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By Trevor Amundsen.

I always find it disappointing that politicians, on all sides of the spectrum, seem to be incapable of offering some innovation to the way taxes are raised; to allow the personal income tax we pay to be significantly lower. The people in this country pay too much tax; 38% of tax in NZ coming from income tax, whereas the OECD average is 24%. This is a significant difference, so should not our politicians be looking at ways to lower this? Unfortunately, they seem unconcerned, with parties on the left promoting additional taxes with no reductions of income tax and the other side promoting a slight adjustment through realignment of the tax tiers.

I believe that the average worker should bear far less of the tax burden, in fact, I feel he/she should pay no income tax at all. I am sure plenty of readers would sympathise with this thought, but I will go further. I also think no New Zealand owned company should pay taxes in this country. If we could do this, what a boost it would be for the country as a whole and workers in particular. But how can we do this?

The answer is quite simple; tax something else. The “something else” I feel could be focussed on for taxation is the movement of money. Why not apply a tax every time money is transferred out of an account? Based upon figures I obtained from NZ Statistics and the Reserve Bank, it would appear that a tax of 4% on financial transfers (withdrawals, transfers, payments etc) would allow us to do away with taxes on individuals or companies.

What would this mean to you? The obvious thing it means is that you get to keep your entire pay. If you earn $1000 a week, you get to take home $1000 a week. Superannuants will all receive an increase as the current tax deduction will no longer be applied. You will pay tax on what you withdraw, so for example if you were to withdraw funds from an ATM, a deduction from your account would also be paid for tax. The quantum of this deduction is minor; however, to the extent that if you withdrew all your entire pay the tax paid would be about 10% of the previous tax you paid. The benefits to our country are far more significant. For example, organised crime would suddenly become taxpayers, whenever they wanted to withdraw some of their ill-gotten gains. Tax free entities such as churches would likewise become contributors. Every capital transaction, be it the purchase of property or a company, would likewise be affected. If you want to move money offshore, the country’s cash register would be ringing.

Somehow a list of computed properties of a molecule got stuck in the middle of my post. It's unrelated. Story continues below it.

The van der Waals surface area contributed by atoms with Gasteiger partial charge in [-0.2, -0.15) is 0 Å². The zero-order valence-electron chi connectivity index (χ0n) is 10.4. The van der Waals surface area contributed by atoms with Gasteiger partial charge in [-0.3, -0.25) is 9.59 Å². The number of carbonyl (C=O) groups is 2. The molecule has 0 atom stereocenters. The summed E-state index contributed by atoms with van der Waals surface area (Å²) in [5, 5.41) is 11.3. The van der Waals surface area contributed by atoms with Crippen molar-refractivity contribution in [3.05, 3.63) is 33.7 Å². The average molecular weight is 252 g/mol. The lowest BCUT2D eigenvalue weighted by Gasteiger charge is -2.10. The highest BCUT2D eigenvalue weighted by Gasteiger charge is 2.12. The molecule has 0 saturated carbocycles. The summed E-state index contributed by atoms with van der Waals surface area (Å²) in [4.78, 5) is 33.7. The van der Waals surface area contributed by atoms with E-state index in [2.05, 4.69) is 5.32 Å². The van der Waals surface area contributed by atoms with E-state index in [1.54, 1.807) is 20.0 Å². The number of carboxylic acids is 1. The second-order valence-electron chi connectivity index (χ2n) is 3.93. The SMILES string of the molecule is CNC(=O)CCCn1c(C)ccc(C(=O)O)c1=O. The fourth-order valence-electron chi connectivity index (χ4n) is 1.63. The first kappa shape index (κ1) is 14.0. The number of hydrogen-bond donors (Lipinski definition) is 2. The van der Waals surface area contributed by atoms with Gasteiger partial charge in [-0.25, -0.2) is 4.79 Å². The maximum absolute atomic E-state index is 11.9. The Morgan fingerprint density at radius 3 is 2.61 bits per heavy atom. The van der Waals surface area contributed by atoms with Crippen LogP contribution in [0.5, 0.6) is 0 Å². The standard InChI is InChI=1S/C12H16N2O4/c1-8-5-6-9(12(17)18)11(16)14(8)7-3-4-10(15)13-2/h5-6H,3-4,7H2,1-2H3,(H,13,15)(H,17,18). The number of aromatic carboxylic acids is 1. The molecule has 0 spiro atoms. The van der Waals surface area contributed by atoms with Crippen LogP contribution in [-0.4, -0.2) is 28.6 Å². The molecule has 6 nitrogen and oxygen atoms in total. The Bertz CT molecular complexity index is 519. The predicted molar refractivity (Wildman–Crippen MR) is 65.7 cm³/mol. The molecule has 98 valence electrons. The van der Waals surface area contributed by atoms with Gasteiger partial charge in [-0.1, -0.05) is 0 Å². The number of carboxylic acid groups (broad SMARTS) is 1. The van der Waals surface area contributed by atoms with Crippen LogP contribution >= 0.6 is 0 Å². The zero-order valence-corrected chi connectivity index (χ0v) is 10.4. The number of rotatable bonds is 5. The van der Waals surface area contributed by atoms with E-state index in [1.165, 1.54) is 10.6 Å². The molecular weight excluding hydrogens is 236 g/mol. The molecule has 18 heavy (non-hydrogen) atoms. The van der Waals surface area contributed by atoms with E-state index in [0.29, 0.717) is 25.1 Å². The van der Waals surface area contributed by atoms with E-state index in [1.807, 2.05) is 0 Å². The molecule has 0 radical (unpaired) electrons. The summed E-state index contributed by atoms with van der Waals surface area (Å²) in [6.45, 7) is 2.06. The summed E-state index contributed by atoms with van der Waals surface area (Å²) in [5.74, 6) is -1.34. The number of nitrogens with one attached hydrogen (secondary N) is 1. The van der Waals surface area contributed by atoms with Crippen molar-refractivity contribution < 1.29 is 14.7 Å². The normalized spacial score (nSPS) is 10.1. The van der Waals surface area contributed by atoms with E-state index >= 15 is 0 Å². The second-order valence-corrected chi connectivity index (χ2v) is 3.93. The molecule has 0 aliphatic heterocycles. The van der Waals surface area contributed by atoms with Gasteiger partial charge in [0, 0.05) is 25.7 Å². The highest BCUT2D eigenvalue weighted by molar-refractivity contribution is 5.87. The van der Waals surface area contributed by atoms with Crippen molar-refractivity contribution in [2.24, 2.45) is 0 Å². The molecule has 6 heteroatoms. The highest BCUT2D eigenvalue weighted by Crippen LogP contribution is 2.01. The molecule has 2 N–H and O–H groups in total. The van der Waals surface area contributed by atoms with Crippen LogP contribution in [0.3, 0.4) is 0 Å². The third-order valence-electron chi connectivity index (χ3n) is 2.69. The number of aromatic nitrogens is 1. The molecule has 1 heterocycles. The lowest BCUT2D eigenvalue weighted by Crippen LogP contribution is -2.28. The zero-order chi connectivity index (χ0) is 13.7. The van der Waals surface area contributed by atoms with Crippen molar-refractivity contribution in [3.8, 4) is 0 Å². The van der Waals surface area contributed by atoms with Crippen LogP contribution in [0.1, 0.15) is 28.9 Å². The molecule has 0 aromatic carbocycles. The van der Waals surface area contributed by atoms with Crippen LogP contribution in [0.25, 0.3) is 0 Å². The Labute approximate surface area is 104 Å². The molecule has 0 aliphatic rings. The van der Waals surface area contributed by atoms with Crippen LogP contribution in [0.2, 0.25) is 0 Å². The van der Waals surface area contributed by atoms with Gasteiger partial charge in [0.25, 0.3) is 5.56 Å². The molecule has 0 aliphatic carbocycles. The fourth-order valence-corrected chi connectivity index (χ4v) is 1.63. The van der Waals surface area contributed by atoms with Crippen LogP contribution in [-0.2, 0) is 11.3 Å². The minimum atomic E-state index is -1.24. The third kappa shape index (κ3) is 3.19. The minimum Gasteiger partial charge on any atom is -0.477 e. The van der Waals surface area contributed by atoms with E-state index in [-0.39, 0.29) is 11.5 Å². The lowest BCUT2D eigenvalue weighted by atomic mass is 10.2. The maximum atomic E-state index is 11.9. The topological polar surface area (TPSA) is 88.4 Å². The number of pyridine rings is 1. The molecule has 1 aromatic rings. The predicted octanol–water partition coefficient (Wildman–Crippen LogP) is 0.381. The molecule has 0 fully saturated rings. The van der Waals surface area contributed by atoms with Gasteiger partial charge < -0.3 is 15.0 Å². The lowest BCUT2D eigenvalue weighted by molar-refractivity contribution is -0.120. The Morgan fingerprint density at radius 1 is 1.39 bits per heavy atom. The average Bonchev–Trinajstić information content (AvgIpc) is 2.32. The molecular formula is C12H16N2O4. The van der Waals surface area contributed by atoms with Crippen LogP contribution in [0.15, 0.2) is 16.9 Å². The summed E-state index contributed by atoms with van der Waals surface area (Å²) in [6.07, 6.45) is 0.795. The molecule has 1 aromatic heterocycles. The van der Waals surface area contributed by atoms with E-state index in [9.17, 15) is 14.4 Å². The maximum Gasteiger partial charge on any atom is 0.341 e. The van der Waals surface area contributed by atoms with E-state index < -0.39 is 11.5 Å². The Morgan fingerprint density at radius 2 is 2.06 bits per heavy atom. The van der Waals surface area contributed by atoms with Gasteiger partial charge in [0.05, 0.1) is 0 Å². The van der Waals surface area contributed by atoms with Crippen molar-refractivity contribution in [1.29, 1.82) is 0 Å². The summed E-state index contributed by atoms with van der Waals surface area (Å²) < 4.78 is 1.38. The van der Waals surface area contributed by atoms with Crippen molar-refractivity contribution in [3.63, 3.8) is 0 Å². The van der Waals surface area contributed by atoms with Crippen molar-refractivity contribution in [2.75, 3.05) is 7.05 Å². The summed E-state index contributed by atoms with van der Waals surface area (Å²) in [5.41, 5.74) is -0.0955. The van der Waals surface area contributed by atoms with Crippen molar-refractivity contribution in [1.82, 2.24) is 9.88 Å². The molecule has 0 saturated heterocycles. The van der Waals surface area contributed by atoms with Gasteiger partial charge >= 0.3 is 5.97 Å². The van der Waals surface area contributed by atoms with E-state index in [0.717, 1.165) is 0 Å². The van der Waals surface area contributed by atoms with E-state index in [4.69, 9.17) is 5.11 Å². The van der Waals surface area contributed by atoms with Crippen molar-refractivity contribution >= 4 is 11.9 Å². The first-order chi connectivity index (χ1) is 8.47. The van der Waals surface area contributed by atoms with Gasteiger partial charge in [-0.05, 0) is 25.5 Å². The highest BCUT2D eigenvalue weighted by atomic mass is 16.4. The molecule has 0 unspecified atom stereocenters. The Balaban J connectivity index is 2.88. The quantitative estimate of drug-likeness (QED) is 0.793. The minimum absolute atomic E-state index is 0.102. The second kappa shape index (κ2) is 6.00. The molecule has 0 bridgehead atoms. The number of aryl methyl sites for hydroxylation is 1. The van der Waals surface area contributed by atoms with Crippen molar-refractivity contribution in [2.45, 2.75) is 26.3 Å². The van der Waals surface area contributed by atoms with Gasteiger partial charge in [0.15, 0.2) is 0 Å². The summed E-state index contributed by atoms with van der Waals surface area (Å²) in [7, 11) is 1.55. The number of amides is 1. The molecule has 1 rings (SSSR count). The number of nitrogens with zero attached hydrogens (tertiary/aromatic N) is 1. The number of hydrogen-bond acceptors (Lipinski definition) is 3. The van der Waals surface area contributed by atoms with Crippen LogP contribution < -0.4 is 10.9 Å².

We would also benefit through an influx of commercial interests to New Zealand, providing income streams and employment opportunities to various levels of our society. With exports being encouraged and imports discouraged by this system, you would expect improvements in our trade deficit. The list of benefits goes on and on.

Who could not like such a change to our tax system? The answer is obvious; people who move lots of money as they suddenly bear the tax burden. Any company that pays out significant sums will not like paying out a bit more and so I would expect opposition, and derision, from such quarters. But my initial point remains valid. Our politicians are not putting enough thought into how our taxation system can be re-organised. Good ideas exist. This was one of them.

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